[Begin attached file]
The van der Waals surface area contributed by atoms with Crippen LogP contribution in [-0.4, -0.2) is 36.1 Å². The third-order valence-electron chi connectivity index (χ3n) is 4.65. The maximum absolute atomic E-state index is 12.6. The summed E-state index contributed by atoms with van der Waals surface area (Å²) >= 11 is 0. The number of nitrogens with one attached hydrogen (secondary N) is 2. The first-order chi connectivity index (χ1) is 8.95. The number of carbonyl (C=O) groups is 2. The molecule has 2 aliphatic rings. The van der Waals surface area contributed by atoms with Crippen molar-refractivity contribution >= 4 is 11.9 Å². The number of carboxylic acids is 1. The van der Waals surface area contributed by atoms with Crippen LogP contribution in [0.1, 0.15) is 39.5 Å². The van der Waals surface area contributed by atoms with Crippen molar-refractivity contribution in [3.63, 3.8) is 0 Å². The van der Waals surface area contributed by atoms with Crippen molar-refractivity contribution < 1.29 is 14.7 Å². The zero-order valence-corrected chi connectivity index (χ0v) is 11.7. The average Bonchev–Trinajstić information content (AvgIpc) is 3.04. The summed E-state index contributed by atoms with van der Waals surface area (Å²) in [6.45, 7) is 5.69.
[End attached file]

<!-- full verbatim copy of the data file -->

The van der Waals surface area contributed by atoms with Crippen LogP contribution in [-0.4, -0.2) is 36.1 Å². The third-order valence-electron chi connectivity index (χ3n) is 4.65. The maximum absolute atomic E-state index is 12.6. The summed E-state index contributed by atoms with van der Waals surface area (Å²) >= 11 is 0. The number of nitrogens with one attached hydrogen (secondary N) is 2. The first-order chi connectivity index (χ1) is 8.95. The number of carbonyl (C=O) groups is 2. The molecule has 2 aliphatic rings. The van der Waals surface area contributed by atoms with Crippen molar-refractivity contribution >= 4 is 11.9 Å². The number of carboxylic acids is 1. The van der Waals surface area contributed by atoms with Crippen LogP contribution in [0.1, 0.15) is 39.5 Å². The van der Waals surface area contributed by atoms with Crippen molar-refractivity contribution in [3.63, 3.8) is 0 Å². The van der Waals surface area contributed by atoms with Crippen molar-refractivity contribution < 1.29 is 14.7 Å². The zero-order valence-corrected chi connectivity index (χ0v) is 11.7. The average Bonchev–Trinajstić information content (AvgIpc) is 3.04. The summed E-state index contributed by atoms with van der Waals surface area (Å²) in [6.45, 7) is 5.69.